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Old 30th June 2009, 14:51   #151
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@ Tejas,

My Dad was admitted to the ICU few days back with dangerously low B.P. 60/20.He is otherwise hypertensive & has undergone bypass about 15 years back.He is also suffering from left hemiplegia since 4 years.Blood reports revealed infection in his blood but Doctors didn't find infection in his urine or any other place otherwise.Infection is being treated with Monocef & Targocid.
What I want to ask is that he has upper part of 2 of his teeth broken off which means the lower part is still there protruding outside the gums.Can this cause an infection of such severity?
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Old 30th June 2009, 15:20   #152
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Originally Posted by Tejas@perioimpl View Post
Powered are better. However, their use is very different from normal brushes. The powered brush head just has to touch the tooth surface for 3-4 seconds, that's all. DO NOT PRESS - LITERALLY TOUCH. Otherwise over a short time you will land up with sensitivity. Also the brush head needs to be changed every three-four months as you would ideally change a regular tooth brush.
thanks for the advice Tejas - i have been using a powered one for 6-7 years now. I change the brush head once in 7-8 months, guess i will have to reduce that to 4 now. Also as far as the way to brush with powered toothbrushes goes, i use them like a regular brush i.e. i incorporate the same cleaning movements as i would with a regular brush. Don't know if it is right or wrong- although i do hear some people suggesting that you just hold the brush on one tooth for a few seconds and then move to next and let the brush do the work.
Do let me know if the above method is harmful - i do have mildly sensitive teeth (cold water) but that was from before i started using a powered toothbrush.
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Old 1st July 2009, 12:11   #153
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Originally Posted by rishab.k View Post
What I want to ask is that he has upper part of 2 of his teeth broken off which means the lower part is still there protruding outside the gums.Can this cause an infection of such severity?
Yes. An infected tooth has been known to be a focus of infection. Ideally get the teeth fixed by RC and post core followed by a crown. If this is not possible, then get them removed following all precautions considering your dad's condition. This basically requires anitbiotic cover before dental work is started. Let me know if you need more help. If possible take a full mouth xray called OPG and mail it to me. I'll see if there is a focus of infection.

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Don't know if it is right or wrong- although i do hear some people suggesting that you just hold the brush on one tooth for a few seconds and then move to next and let the brush do the work.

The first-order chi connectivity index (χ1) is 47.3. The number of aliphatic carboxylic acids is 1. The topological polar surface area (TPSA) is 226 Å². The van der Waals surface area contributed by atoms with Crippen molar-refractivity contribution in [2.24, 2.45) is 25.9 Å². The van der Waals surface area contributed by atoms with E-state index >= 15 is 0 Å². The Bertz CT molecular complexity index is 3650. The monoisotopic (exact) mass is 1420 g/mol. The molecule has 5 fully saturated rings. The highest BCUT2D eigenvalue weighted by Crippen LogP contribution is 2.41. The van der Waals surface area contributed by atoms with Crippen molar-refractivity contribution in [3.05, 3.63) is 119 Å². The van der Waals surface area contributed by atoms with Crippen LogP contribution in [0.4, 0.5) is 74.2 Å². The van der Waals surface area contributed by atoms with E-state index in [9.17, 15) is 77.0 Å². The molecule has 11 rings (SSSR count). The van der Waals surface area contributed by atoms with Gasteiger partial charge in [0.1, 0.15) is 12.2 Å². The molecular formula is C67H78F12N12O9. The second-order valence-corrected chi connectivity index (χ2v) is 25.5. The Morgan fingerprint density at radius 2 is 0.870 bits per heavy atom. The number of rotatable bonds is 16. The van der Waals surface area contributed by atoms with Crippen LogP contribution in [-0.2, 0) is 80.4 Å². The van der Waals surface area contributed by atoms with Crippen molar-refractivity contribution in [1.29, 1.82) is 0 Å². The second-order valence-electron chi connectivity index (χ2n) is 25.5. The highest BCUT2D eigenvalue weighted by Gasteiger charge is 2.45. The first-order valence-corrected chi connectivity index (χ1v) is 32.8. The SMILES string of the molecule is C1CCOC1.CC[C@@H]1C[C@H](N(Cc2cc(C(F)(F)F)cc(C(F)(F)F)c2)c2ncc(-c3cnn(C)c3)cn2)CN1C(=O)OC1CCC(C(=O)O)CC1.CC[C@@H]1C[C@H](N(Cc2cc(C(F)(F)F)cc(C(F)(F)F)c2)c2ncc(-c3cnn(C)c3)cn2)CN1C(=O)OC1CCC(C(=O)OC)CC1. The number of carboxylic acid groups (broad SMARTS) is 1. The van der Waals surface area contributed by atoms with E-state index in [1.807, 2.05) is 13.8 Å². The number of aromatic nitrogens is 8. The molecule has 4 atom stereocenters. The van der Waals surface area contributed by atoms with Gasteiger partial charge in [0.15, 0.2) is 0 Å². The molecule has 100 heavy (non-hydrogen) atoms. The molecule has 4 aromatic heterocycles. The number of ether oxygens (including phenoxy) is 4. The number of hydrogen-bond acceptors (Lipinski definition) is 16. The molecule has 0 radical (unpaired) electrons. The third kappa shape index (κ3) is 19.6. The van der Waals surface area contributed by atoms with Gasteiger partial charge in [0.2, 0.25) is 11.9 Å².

Do let me know if the above method is harmful - i do have mildly sensitive teeth (cold water) but that was from before i started using a powered toothbrush.
What you said, and i have highlighted in bold is the correct method.
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Old 1st July 2009, 12:22   #154
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Hi Tejas.
I had fillings done when I was very young. 14 years old or something.
I have refilled whenever I found the molars to be sensitive.
My right molar has become sensitive again.
Last time I did a refilling was 4 years back.
Is it time to do a check up and a possible refill?
What all new and safe (non carcenogenic) substances can be
used for filling these days? And how expensive are they ?
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Old 1st July 2009, 12:29   #155
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To add to the above query - there are two types of filling that docs are advising (at least to me), regular and LLC (something to do with Lasers !!). The LLC is double the rate of the regular and it seems that it fuses better with the tooth.

@Tejas - How accurate is this? What are the pros/cons?
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Old 1st July 2009, 12:54   #156
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Originally Posted by Tejas@perioimpl View Post

What you said, and i have highlighted in bold is the correct method.
Thanks Tejas - i will change from moving the powered brush around like a regular brush and just hold it on the tooth and let it do its job as you highlighted - seems easier also

Must say - an excellent effort by you to help fellow tbhpians!! Very much appreciated
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Old 1st July 2009, 15:55   #157
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Quote:
Originally Posted by prince_pervez View Post
Hi Tejas.
I had fillings done when I was very young. 14 years old or something.
I have refilled whenever I found the molars to be sensitive.
My right molar has become sensitive again.
Last time I did a refilling was 4 years back.
Is it time to do a check up and a possible refill?
What all new and safe (non carcenogenic) substances can be
used for filling these days? And how expensive are they ?